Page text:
SharePoint Application Configuration – Application Configuration
Lately I’ve been worked a lot with projects where we have tried to find a good way to give site collection owner or farm admins possibilities to maintain and even change the way how our custom SharePoint application (web part, controls etc.) work. The answer to this is by using configuration data. The main reason to use configuration is of course flexibility. User can change things, like connection strings, if they need to.
Other thing related to this is reusability. On organization things can and will change after the new applications is finished and taken to production. When we are talking about SharePoint this is an everyday situation because the whole platform is meant to change when you organization is changing. Having the things behind some configuration you can develop features that can be used in many different organizations and cases.
For development firms this means saving on development time and better contribution marking. I have always liked the idea to make features and solutions reusable. It takes a little bit more time to plan things but in many cases this consideration will mean better, cleaner and more user friendly solutions. But to make configuration really works it means that during the planning and development you have to find answer to the following questions.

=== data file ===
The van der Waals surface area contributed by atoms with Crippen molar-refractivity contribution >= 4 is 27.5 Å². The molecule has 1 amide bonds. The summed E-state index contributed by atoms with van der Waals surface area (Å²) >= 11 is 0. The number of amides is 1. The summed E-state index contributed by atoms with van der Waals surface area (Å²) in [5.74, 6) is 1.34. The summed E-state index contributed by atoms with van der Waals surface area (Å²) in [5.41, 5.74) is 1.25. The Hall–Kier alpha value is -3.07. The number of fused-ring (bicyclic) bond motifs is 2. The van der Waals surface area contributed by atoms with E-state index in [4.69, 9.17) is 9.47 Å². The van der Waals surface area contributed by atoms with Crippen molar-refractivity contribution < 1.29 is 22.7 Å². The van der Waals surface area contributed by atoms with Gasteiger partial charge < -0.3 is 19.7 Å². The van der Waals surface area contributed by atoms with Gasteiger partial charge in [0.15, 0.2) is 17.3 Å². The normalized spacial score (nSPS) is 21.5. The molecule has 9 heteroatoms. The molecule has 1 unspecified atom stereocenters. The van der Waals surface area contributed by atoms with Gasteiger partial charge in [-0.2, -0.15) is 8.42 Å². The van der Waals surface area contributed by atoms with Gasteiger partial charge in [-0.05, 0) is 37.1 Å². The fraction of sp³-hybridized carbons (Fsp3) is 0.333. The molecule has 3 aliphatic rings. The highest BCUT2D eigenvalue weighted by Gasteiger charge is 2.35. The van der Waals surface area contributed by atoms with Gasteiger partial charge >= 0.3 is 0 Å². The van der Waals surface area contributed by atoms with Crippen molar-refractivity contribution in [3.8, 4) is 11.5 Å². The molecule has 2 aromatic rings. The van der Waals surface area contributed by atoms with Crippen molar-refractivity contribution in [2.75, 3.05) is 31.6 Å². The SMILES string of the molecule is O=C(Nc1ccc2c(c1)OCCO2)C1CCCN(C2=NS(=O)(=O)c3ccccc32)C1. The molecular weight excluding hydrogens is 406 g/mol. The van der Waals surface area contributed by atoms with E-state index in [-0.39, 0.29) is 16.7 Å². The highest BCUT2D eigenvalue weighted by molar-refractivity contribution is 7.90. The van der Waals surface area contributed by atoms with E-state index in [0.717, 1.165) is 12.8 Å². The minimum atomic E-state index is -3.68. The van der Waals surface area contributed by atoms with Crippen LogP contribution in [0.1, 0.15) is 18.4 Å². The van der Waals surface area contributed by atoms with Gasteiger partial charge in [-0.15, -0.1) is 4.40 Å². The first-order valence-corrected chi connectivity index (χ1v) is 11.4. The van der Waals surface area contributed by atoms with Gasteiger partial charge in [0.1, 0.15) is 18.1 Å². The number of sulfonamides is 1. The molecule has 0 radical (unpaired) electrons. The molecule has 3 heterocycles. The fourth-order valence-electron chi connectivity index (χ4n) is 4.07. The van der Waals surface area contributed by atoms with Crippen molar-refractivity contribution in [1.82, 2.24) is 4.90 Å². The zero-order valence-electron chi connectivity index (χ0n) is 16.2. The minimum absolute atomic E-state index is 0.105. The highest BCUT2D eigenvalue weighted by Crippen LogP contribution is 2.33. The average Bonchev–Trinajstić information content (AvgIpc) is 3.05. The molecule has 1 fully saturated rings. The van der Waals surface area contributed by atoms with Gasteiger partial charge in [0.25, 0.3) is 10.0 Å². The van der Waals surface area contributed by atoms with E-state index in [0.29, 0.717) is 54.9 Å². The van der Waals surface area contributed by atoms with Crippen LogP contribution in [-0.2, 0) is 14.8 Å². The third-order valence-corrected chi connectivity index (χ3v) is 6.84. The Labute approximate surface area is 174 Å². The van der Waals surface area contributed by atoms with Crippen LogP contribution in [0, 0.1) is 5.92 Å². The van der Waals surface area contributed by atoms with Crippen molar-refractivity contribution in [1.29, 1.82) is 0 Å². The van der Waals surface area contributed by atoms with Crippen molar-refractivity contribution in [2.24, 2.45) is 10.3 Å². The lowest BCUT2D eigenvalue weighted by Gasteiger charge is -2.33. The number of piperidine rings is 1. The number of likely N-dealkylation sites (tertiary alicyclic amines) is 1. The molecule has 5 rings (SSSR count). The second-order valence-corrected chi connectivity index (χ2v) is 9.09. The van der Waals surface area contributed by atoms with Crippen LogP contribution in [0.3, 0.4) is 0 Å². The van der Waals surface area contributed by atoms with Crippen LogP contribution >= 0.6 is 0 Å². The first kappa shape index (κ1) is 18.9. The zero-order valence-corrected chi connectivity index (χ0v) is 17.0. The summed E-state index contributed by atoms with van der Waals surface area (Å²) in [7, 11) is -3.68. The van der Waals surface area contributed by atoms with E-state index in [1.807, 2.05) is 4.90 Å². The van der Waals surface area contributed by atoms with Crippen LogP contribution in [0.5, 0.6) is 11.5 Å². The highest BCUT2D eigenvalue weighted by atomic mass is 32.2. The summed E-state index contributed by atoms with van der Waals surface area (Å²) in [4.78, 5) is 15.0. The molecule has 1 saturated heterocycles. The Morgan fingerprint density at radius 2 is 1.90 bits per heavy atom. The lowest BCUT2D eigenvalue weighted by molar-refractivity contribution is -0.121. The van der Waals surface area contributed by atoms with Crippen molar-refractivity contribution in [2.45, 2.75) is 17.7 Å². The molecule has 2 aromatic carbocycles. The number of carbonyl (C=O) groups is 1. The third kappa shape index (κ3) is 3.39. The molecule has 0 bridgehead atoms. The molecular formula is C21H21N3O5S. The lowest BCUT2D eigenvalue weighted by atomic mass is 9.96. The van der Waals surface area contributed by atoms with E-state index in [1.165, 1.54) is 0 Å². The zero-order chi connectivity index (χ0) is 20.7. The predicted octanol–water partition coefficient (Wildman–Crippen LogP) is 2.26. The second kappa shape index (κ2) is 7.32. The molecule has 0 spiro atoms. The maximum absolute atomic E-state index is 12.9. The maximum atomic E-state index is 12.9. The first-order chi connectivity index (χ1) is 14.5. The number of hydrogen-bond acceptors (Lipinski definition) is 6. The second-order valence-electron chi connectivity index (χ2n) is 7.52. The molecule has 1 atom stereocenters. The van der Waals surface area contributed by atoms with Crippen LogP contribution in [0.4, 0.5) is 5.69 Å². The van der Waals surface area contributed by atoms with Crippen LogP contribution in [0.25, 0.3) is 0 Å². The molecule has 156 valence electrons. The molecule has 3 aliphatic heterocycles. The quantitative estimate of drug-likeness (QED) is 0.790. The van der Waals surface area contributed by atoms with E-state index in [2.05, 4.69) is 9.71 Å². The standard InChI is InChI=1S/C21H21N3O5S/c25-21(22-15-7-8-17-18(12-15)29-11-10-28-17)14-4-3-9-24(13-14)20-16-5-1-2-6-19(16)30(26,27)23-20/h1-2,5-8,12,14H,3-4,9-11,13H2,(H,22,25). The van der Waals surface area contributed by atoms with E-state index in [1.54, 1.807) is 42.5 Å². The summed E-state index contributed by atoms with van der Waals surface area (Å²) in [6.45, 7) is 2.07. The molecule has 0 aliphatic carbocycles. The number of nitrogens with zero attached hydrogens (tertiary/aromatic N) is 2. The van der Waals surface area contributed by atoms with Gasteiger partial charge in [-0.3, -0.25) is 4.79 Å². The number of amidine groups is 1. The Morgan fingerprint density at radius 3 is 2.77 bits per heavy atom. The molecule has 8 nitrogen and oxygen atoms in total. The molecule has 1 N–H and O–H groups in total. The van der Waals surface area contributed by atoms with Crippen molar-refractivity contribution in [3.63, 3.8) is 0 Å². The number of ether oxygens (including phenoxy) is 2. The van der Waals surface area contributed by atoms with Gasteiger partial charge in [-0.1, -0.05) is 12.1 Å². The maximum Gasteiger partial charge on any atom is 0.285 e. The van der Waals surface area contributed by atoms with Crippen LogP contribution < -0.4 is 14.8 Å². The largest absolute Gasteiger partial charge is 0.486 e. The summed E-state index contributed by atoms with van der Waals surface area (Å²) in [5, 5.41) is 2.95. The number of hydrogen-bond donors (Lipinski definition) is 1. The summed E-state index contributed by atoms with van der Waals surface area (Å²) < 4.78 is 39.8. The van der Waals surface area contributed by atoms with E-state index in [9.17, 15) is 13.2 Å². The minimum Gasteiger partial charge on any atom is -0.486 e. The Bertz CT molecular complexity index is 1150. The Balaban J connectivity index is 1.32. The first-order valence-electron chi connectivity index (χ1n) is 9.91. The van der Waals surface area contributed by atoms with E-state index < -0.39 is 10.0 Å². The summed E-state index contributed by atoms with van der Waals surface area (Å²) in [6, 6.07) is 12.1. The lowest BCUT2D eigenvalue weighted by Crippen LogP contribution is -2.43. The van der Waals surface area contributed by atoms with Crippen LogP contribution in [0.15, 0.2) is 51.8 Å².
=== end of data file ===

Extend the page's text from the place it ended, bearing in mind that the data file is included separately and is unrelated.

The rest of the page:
1. What things should users to be able to change?
2. How to code this solution so that it can be changed and maintained with configurations?
3. Where to store the necessary configurations?
For question one and two there is no easy answer and it always depends on the case. Of course it’s always easy to forget question number two or actually all the questions. Just make the solutions that work on this case and don’t give users and possibility to change anything. Fast, but not very lasting on long term.
But for question number three there are few good possibilities that SharePoint offers.
· SharePoint Property Bag
· SharePoint List
· SharePoint Web Part
· Hierarchical Object Store
On this series I will go through them and try to give you a short idea of how they work, what are the pros and cons of them so that you can consider which of them could suite for your application. I will start with one of my favorites Property Bag. My first attend was that this post would include the actual how to part also, but I want to keep things short and the introduction part became longer that I was expected. I know how frustrating it is to read how to post where it too much scrolling before they get to the point.
So the first how to part will be published in a few days.
SharePoint Application Configuration part 1 – Property Bag